Diagnosing the Modern Aversion to a Biblical Theology of Atonement

In this way the love of God was revealed to us: . . .that he . . . sent his Son as expiation for our sins
—1 John 4:9-10

The theme of atonement takes us to the very heart of the mission of Jesus Christ. Revealing the love of God as a mortal man, while bearing the conditions of sin-wrought estrangement, God’s Son atoned for the sins of the whole world (1 John 2:2). Atonement is the form that the love of God takes in his Son, Jesus Christ, under sin-wrought conditions—a love than which no greater can be conceived.

In John’s Gospel, those who observed Jesus weeping over the death of Lazarus correctly interpreted the meaning of his tears: ‘‘See how he loved him’’ (11:36). This recapitulates the confession of faith in response to Jesus’ mission, which culminates in his own Passion and death: ‘‘See how much he loves us!’’ This is the key interpretation of the Cross event, which Jesus reveals to his disciples, whom he calls friends: ‘‘No one has greater love than this, to lay down one’s life for one’s friends’’ (John 15:13). And the apostolic Church makes this central to her profession of faith: ‘‘God proves his love for us in that while we were still sinners Christ died for us’’ (Rom 5:8). ‘‘The way we came to know love was that he laid down his life for us’’ (1 John 3:16). A theology of atonement is not complete unless it issues from and serves to elicit the profession of faith: ‘‘See how much God loves us!’’

Clearly, the love of God made manifest in Christ’s atoning Passion stands at the center of Christian witness. Christians in every age should know and witness to the God of Jesus Christ in precisely these terms. Not only that, but this witness is to be directed to all mankind: ‘‘The Church, following the apostles, teaches that Christ died for all men without exception: ‘There is not, never has been, and never will be a single human being for whom Christ did not suffer.’’’ In our days, this Christian conviction is poignantly conveyed by Pope Saint John Paul II, in a way that draws attention to the profound existential impact it is meant to have on every human person. ‘‘Man,’’ he says, ‘‘needs to know that he is loved, loved eternally and chosen from eternity.’’ He needs to be made aware that ‘‘the Father has always loved us’’ in sending his Son to deliver us from evil. When everything would tempt us to doubt the existence of a God who is rich in mercy, precisely then ‘‘the awareness of the love that in [Christ crucified] has shown itself more powerful than any evil and destruction, this awareness enables us to survive.’’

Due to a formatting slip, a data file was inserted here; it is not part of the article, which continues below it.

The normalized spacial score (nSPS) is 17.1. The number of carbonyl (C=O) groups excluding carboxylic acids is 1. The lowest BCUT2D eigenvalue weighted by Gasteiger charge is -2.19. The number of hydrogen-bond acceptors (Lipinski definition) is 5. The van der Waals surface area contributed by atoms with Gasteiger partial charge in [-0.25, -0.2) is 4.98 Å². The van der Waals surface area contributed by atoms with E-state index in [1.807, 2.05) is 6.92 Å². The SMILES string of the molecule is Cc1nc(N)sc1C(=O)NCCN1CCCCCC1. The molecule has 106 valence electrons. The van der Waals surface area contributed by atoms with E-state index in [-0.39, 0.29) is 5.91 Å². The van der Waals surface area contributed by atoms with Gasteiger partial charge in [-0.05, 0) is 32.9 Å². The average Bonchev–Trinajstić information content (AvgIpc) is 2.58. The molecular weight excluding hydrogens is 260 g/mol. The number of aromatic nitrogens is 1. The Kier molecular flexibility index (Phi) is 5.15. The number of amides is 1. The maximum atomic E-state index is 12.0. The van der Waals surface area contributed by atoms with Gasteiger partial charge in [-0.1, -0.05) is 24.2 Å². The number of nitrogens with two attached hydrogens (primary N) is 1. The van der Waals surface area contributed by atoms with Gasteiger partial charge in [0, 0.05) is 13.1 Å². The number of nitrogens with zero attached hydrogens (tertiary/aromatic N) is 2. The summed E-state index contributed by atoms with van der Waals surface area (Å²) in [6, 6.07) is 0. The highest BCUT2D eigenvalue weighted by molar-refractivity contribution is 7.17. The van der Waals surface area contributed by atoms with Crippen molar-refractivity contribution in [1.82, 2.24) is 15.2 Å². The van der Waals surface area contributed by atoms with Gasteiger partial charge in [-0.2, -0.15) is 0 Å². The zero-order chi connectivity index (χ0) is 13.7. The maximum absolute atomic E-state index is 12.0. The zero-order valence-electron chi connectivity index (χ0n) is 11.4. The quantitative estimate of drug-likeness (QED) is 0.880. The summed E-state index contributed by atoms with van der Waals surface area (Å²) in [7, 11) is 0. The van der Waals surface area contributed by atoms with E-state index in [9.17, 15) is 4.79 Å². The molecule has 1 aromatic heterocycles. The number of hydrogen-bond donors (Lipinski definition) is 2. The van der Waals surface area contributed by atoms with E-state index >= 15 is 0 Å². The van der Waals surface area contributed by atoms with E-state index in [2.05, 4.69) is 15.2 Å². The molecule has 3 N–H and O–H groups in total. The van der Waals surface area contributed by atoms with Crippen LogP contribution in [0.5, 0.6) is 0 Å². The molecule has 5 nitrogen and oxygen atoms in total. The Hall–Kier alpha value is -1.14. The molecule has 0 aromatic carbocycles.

It should be cause for concern, therefore, that a conspicuous characteristic of much of contemporary theology is the absence of efforts to explain the Cross event as a work of atonement. Despite the fact that the Church’s Scripture, doctrine, and worship all sanction the faith-conviction that Christ by his Passion and death atoned for sin, once for all (Heb 9:26), this understanding of the Cross event has largely fallen out of favor. Among theologians, one can detect an unmistakable reserve—even embarrassment—with regard to the idea. And things are not hugely different in the world of parish faith formation. On most occasions when the Scripture readings at Mass testify expressly to the atoning purpose of Christ’s Cross, the priest or deacon proves masterful in avoiding the subject—even on Good Friday, when the prophecy of the Suffering Servant (Isa 53) is read as prelude to Saint John’s Passion account.

We may assume that behind this pattern of avoidance is the view that the message of the Cross as atonement clashes with the sensibility of many today. Nonetheless, just as Christ had to challenge the expectations and mindsets of his interlocutors, so Christians may not sidestep the task of challenging and transforming the perspectives of their audiences.

For his part, Pope Benedict XVI is alert to the trend among Christians to distance themselves from the doctrine of the Cross as atonement. Indeed, he challenges it in the first volume of his masterwork, Jesus of Nazareth, where he observes: ‘‘The idea that God allowed the forgiveness of sins to cost him the death of his Son’’ is widely seen as repugnant. Benedict then goes on to identify reasons for this trend. The first reason he singles out is ‘‘the trivialization of evil in which we take refuge.’’ We seem to have a very small estimate of human guilt, the menace of evil, and the damage it causes. We presume that we sinners know all about sin, that we can properly ‘‘contextualize’’ it from our own point of view; after all, we are its perpetrators. To the degree that the trivialization of evil holds sway in our minds, the message that Christ’s Passion and death is a work of representative atonement cannot but strike us as an overreaction on God’s part.